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Addicted to text messaging - part 2

Addicted to text messaging - part 2



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Marc Giauque reportingThere's a lot of debate over whether one can become addicted to text messaging or instant messaging. But family therapists do see some potential troubles involving the text messaging trend.

In part two of our series, "Addicted to Text Messaging," we learn more about what they're saying.

Can it really become an addiction, or is text messaging a harmless, even a productive way to communicate?

"I would say it's just a way of communicating. It's like the telephone, like when it was first invented," said 16-year-old Britney Ball. She says she's sent and received up to 600 texts in a day. At 30 seconds each, that adds up to five hours.

For businessman Dave Politis, text messaing is a tool with some potential hazards.

"The first reaction when I feel it buzz or when I hear a beep, beep, beep, beep is to pick it up and see who sent me a text message, who's the e-mail from, who's the phone call from? And if I'm talking to a member of my family or to a client, that's a challenge," he said.

Politis draws a line.

"If you and I are talking, and I say, ‘Excuse me, I need to take this,' I've just told you, the person I'm talking to, that the message I'm looking at is more important than you are."

Dr. Doug Goldsmith of the Children's Center agrees.

"If it's interfering with that relationship in front of you, it's a problem. I don't care what we call it," he says.

He has a bit of trouble calling it an addiction.

"I don't think we need to pathologize it," he said.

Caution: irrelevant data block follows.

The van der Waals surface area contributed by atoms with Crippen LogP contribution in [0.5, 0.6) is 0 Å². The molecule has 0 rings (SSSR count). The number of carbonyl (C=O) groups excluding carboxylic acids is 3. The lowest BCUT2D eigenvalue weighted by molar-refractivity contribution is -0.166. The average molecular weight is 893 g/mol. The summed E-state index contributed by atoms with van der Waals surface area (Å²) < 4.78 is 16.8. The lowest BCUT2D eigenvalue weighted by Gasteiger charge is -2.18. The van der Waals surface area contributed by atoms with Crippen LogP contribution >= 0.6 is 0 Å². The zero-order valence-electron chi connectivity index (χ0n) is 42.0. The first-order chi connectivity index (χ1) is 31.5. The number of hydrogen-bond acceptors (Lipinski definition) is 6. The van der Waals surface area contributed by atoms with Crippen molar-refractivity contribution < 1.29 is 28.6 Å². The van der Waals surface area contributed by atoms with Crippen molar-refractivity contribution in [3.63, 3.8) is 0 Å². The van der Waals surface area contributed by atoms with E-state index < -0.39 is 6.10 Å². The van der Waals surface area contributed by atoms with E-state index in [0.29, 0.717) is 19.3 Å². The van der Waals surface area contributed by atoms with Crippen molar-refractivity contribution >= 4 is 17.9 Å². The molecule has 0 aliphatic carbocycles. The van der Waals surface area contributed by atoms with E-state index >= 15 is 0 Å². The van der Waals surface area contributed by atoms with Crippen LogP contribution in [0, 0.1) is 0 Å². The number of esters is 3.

Goldsmith says the drawback is the idea that it's out of our control. In the world of text messaging, he thinks that's rare, but he does see other problems.

"Many are arguing that it's dropped our coping skills and our problem-solving skills, because now I can go to the grocery store and instead of thinking through, ‘Huh, do we use this product or that product, what size does she mean?' Pick up the cell phone; you call home and say, ‘What did you want me to do?'"

Then there's communication. Politis sees problems there.

"You can't hear their facial expressions. You can't hear the tone of their voice. You cannot convey meaning," he explained.

"Texting is lousy communication. What we're doing is texting each other in sound-bytes. And that's not a good way to share with you my feelings and share with you my deepest emotions," he said.

Goldsmith, who deals with plenty of communication problems in families, is concerned it will get worse. As he puts it, there are some great things about text messaging and our digital age, and some lousy things.

E-mail: mgiauque@ksl.com

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